Northwest residents urged to stay alert as storms roll in

Weather officials urged Northwest residents to remain alert as more rain was predicted to fall in areas with lingering water from extreme weather earlier this month.

“There’s some good news and some pending news,” said Steve Reedy, a meteorologist with the National Weather Service in Seattle.

The weather service on Saturday warned that flooding was possible in northwestern Washington, but an atmospheric river — a huge plume of moisture extending over the Pacific and into the Northwest — moved farther north into Canada than expected overnight.

“The impacts weren’t quite as bad as we were anticipating during the overnight period,” Reedy said.

After a respite, rain reentered the area later Sunday, which could cause some “nuisance flooding,” he said.

“The flooding isn’t going to be quite as bad as we were expecting 24 hours ago, but it still looks like some rivers up there could get into minor, maybe even moderate flooding,” Reedy said.

The big question was how some communities, which saw heavy damage earlier from the previous storm, would fare.

People in the small communities of Sumas and Everson in northwest Washington were asked to evacuate voluntarily Saturday night, The Bellingham Herald reported. Both towns near the Canadian border saw extreme flooding from the previous storm.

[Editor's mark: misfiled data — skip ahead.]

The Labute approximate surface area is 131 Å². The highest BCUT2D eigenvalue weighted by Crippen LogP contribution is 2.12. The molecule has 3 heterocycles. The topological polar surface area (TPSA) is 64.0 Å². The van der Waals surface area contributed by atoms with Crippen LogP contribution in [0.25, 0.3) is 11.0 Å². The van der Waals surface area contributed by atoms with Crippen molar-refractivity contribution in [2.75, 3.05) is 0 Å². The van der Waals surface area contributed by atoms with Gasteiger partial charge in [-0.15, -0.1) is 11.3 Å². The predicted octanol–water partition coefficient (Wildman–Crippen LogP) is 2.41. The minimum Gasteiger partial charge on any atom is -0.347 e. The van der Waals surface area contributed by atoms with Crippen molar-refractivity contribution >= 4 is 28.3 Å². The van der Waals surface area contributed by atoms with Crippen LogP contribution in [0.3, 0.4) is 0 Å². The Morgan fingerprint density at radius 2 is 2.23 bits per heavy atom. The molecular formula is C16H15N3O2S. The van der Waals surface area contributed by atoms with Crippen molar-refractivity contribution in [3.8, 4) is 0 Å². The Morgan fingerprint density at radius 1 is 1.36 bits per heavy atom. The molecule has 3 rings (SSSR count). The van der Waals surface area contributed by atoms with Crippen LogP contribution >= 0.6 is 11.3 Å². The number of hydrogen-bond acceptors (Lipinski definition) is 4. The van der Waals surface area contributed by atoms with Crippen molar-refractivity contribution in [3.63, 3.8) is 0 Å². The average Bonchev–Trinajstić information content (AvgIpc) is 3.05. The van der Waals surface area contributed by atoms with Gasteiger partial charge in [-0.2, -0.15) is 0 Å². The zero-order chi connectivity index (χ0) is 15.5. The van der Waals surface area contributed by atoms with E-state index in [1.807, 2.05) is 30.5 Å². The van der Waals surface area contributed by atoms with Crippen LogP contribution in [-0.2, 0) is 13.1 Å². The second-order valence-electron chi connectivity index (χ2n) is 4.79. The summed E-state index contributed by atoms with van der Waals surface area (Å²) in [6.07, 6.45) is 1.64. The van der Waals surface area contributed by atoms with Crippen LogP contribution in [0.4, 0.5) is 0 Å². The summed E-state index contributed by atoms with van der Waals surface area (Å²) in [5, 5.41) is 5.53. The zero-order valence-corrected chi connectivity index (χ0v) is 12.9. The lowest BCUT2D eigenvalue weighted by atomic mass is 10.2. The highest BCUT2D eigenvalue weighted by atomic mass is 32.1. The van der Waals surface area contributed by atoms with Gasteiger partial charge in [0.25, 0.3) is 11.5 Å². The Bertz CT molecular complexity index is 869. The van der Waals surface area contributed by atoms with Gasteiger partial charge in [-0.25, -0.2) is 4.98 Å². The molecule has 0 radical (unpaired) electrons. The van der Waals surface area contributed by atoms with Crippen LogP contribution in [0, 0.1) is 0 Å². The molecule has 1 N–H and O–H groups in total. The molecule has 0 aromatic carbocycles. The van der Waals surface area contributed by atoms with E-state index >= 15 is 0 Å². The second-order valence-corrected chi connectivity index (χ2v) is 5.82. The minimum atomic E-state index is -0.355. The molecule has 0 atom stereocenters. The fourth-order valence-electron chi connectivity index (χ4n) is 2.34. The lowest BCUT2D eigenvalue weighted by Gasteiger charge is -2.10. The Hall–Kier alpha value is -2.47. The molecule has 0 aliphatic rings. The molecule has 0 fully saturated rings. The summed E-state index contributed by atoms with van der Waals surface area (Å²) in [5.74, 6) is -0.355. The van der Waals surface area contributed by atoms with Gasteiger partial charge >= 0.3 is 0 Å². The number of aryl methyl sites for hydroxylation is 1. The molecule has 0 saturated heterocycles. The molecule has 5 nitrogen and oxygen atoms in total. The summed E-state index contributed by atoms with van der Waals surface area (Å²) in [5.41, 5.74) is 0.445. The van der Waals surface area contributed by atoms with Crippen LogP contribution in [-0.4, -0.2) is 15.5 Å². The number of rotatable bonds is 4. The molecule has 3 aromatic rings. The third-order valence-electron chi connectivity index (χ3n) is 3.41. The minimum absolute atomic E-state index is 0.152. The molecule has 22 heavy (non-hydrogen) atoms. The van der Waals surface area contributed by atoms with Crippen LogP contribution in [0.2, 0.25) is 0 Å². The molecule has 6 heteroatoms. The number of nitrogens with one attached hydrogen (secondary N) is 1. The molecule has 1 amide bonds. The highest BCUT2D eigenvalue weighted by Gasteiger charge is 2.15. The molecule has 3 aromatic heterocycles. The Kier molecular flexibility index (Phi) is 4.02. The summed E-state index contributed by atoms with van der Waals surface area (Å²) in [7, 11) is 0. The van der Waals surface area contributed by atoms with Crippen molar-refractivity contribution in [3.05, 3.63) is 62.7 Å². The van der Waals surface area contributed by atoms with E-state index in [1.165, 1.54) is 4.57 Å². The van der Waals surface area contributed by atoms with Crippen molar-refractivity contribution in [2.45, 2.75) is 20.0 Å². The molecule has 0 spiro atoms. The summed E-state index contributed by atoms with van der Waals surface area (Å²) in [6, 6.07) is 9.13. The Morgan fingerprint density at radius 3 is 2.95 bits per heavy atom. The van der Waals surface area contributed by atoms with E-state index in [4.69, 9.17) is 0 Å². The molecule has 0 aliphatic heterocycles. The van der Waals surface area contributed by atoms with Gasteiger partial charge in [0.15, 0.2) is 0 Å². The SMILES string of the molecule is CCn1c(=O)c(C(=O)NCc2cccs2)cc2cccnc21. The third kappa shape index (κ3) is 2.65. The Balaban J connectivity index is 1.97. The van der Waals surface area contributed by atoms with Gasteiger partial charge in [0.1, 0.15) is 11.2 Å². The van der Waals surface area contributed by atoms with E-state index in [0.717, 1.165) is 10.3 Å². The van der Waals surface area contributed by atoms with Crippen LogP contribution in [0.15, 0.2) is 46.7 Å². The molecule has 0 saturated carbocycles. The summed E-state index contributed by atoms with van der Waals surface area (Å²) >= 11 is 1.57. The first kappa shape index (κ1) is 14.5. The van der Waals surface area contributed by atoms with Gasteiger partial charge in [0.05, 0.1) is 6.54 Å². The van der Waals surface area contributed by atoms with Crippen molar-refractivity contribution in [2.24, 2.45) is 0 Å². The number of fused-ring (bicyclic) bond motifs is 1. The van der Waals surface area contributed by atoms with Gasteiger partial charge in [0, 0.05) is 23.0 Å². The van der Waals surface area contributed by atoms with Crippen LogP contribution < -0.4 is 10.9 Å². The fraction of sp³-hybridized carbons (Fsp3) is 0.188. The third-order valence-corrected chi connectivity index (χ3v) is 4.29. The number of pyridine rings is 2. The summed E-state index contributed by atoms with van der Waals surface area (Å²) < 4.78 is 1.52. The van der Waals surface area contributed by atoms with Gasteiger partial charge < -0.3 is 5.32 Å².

The West End in saw 4 to 5 inches of rain over a 48-hour period beginning on Friday, said Mary Butwin, meteorologist with the National Weather Service in Seattle, on Sunday afternoon.

That led to Clallam County Fire District 5 crews sandbagging at least two homes in the Hoko-Ozette area and Fire District 1 delivering bottled water to some in Forks and La Push, said Detective Sgt. John Keegan of the county Sheriff’s Office.

More bottled water is available on the West End if complaints come in, Keegan said.

The Nooksack River topped Main Street in Everson on Sunday afternoon, Everson Mayor John Perry told The Associated Press.

Perry was hopeful flooding wouldn’t end up being as dramatic as anticipated, but the uncertainty of the bottom of the river from the last flood made him nervous.

“I think we’re overprepared right now,” he said. “We’re monitoring it very carefully.”

The rain slowed down later in the day and Main Street’s flooding was about a foot deep, he said.

“At this point, it appears things are stable and there’s no cause for alarm,” Perry said.

Sumas resident Duane DeWaard said his garage flooded a couple of inches during the last flood. He put sandbags at the garage doors and braced for more rain to come Sunday.

“Sumas so far is doing OK,” he said.

November has been wet for northwest Washington. Bellingham recorded 11.64 inches (29.56 centimeters) at midnight Sunday — an all-time record for the month, the weather service said.

A station at Quillayute Airport on the West End got 27.8 inches (70.6 centimeters) and could likely break a 1983 record of 29.14 inches (74.01 centimeters) for November, Reedy said.

A storm on Nov. 15 caused a massive slide on state Highway 112 near Clallam Bay that continues to block the road. It also caused a slide on U.S. Highway 101 south of Forks that has been cleared enough to allow alternating one-lane traffic but which the state Department of Transportation won’t open fully until a hillside is repaired.

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